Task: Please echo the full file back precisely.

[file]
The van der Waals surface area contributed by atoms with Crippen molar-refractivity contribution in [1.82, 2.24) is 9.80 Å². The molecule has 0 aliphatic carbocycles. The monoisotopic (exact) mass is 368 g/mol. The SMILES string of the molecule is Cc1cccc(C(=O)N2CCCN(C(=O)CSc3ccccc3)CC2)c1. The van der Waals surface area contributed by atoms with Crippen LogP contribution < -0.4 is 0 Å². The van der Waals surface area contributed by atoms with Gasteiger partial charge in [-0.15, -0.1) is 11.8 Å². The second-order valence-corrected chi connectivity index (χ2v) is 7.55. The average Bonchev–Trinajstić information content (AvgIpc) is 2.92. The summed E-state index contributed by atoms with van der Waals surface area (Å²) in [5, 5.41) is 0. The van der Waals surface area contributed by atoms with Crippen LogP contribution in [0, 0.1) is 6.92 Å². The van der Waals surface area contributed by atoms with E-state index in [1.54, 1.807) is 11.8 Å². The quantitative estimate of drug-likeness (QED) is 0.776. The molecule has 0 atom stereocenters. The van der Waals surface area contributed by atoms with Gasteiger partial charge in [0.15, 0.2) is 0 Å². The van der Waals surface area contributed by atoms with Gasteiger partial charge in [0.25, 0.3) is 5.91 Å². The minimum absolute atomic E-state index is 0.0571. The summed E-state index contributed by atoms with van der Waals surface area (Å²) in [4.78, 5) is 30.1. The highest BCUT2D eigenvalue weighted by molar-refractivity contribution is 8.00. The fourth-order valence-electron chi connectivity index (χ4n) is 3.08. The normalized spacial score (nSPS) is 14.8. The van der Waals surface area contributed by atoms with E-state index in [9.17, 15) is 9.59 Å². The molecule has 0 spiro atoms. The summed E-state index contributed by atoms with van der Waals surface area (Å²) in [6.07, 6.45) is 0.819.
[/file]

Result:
The van der Waals surface area contributed by atoms with Crippen molar-refractivity contribution in [1.82, 2.24) is 9.80 Å². The molecule has 0 aliphatic carbocycles. The monoisotopic (exact) mass is 368 g/mol. The SMILES string of the molecule is Cc1cccc(C(=O)N2CCCN(C(=O)CSc3ccccc3)CC2)c1. The van der Waals surface area contributed by atoms with Crippen LogP contribution < -0.4 is 0 Å². The van der Waals surface area contributed by atoms with Gasteiger partial charge in [-0.15, -0.1) is 11.8 Å². The second-order valence-corrected chi connectivity index (χ2v) is 7.55. The average Bonchev–Trinajstić information content (AvgIpc) is 2.92. The summed E-state index contributed by atoms with van der Waals surface area (Å²) in [5, 5.41) is 0. The van der Waals surface area contributed by atoms with Crippen LogP contribution in [0, 0.1) is 6.92 Å². The van der Waals surface area contributed by atoms with E-state index in [1.54, 1.807) is 11.8 Å². The quantitative estimate of drug-likeness (QED) is 0.776. The molecule has 0 atom stereocenters. The van der Waals surface area contributed by atoms with Gasteiger partial charge in [0.15, 0.2) is 0 Å². The van der Waals surface area contributed by atoms with Gasteiger partial charge in [0.25, 0.3) is 5.91 Å². The minimum absolute atomic E-state index is 0.0571. The summed E-state index contributed by atoms with van der Waals surface area (Å²) in [4.78, 5) is 30.1. The highest BCUT2D eigenvalue weighted by molar-refractivity contribution is 8.00. The fourth-order valence-electron chi connectivity index (χ4n) is 3.08. The normalized spacial score (nSPS) is 14.8. The van der Waals surface area contributed by atoms with E-state index in [9.17, 15) is 9.59 Å². The molecule has 0 spiro atoms. The summed E-state index contributed by atoms with van der Waals surface area (Å²) in [6.07, 6.45) is 0.819.